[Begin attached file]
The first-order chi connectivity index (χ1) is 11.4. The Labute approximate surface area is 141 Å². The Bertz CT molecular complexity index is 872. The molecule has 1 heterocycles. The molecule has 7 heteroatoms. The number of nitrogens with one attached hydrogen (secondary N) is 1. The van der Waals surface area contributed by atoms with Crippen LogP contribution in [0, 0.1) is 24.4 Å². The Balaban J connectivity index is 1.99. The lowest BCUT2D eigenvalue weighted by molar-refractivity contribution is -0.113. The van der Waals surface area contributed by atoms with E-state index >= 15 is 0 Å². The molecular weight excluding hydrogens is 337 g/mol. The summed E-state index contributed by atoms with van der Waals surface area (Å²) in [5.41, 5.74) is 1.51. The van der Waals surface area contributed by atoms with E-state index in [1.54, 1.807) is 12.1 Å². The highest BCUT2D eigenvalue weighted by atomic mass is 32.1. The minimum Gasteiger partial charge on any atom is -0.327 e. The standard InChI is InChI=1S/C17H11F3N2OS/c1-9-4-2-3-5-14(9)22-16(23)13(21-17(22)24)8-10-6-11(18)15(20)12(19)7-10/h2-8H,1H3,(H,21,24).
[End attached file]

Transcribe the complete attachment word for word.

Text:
The first-order chi connectivity index (χ1) is 11.4. The Labute approximate surface area is 141 Å². The Bertz CT molecular complexity index is 872. The molecule has 1 heterocycles. The molecule has 7 heteroatoms. The number of nitrogens with one attached hydrogen (secondary N) is 1. The van der Waals surface area contributed by atoms with Crippen LogP contribution in [0, 0.1) is 24.4 Å². The Balaban J connectivity index is 1.99. The lowest BCUT2D eigenvalue weighted by molar-refractivity contribution is -0.113. The van der Waals surface area contributed by atoms with E-state index >= 15 is 0 Å². The molecular weight excluding hydrogens is 337 g/mol. The summed E-state index contributed by atoms with van der Waals surface area (Å²) in [5.41, 5.74) is 1.51. The van der Waals surface area contributed by atoms with E-state index in [1.54, 1.807) is 12.1 Å². The highest BCUT2D eigenvalue weighted by atomic mass is 32.1. The minimum Gasteiger partial charge on any atom is -0.327 e. The standard InChI is InChI=1S/C17H11F3N2OS/c1-9-4-2-3-5-14(9)22-16(23)13(21-17(22)24)8-10-6-11(18)15(20)12(19)7-10/h2-8H,1H3,(H,21,24).